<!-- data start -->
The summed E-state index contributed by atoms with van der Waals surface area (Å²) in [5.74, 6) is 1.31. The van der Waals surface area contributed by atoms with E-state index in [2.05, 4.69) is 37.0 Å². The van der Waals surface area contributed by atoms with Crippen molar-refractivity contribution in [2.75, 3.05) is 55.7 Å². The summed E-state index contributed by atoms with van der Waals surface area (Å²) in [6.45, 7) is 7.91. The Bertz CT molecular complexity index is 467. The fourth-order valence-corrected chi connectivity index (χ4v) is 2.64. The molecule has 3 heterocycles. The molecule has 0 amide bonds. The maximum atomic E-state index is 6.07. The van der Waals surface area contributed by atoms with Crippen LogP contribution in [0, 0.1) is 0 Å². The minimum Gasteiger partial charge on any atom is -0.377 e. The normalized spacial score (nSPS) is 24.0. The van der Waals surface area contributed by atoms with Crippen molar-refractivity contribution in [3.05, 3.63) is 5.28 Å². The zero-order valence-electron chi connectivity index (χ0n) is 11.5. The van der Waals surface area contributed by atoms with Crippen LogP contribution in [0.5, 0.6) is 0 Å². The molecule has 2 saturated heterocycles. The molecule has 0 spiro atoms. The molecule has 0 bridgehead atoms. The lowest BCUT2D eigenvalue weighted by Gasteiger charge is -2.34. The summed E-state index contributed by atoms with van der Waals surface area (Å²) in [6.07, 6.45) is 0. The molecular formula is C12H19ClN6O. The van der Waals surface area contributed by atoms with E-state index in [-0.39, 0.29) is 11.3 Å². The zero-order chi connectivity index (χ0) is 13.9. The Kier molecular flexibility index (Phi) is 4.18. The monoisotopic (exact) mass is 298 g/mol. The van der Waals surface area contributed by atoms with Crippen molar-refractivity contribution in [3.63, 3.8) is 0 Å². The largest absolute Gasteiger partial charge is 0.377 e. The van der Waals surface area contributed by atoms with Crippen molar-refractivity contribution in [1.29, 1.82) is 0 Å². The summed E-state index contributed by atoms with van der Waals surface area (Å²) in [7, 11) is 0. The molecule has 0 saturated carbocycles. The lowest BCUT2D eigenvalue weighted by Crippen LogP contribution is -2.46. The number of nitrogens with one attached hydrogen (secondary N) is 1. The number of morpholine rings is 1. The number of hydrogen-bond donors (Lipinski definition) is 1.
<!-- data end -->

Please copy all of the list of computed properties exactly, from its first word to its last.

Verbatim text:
The summed E-state index contributed by atoms with van der Waals surface area (Å²) in [5.74, 6) is 1.31. The van der Waals surface area contributed by atoms with E-state index in [2.05, 4.69) is 37.0 Å². The van der Waals surface area contributed by atoms with Crippen molar-refractivity contribution in [2.75, 3.05) is 55.7 Å². The summed E-state index contributed by atoms with van der Waals surface area (Å²) in [6.45, 7) is 7.91. The Bertz CT molecular complexity index is 467. The fourth-order valence-corrected chi connectivity index (χ4v) is 2.64. The molecule has 3 heterocycles. The molecule has 0 amide bonds. The maximum atomic E-state index is 6.07. The van der Waals surface area contributed by atoms with Crippen LogP contribution in [0, 0.1) is 0 Å². The minimum Gasteiger partial charge on any atom is -0.377 e. The normalized spacial score (nSPS) is 24.0. The van der Waals surface area contributed by atoms with Crippen molar-refractivity contribution in [3.05, 3.63) is 5.28 Å². The zero-order valence-electron chi connectivity index (χ0n) is 11.5. The van der Waals surface area contributed by atoms with Crippen LogP contribution in [0.5, 0.6) is 0 Å². The molecule has 2 saturated heterocycles. The molecule has 0 spiro atoms. The molecule has 0 bridgehead atoms. The lowest BCUT2D eigenvalue weighted by Gasteiger charge is -2.34. The summed E-state index contributed by atoms with van der Waals surface area (Å²) in [6.07, 6.45) is 0. The molecular formula is C12H19ClN6O. The van der Waals surface area contributed by atoms with E-state index in [-0.39, 0.29) is 11.3 Å². The zero-order chi connectivity index (χ0) is 13.9. The Kier molecular flexibility index (Phi) is 4.18. The monoisotopic (exact) mass is 298 g/mol. The van der Waals surface area contributed by atoms with Crippen molar-refractivity contribution in [3.63, 3.8) is 0 Å². The largest absolute Gasteiger partial charge is 0.377 e. The van der Waals surface area contributed by atoms with Crippen molar-refractivity contribution in [1.29, 1.82) is 0 Å². The summed E-state index contributed by atoms with van der Waals surface area (Å²) in [7, 11) is 0. The molecule has 0 saturated carbocycles. The lowest BCUT2D eigenvalue weighted by Crippen LogP contribution is -2.46. The number of nitrogens with one attached hydrogen (secondary N) is 1. The number of morpholine rings is 1. The number of hydrogen-bond donors (Lipinski definition) is 1.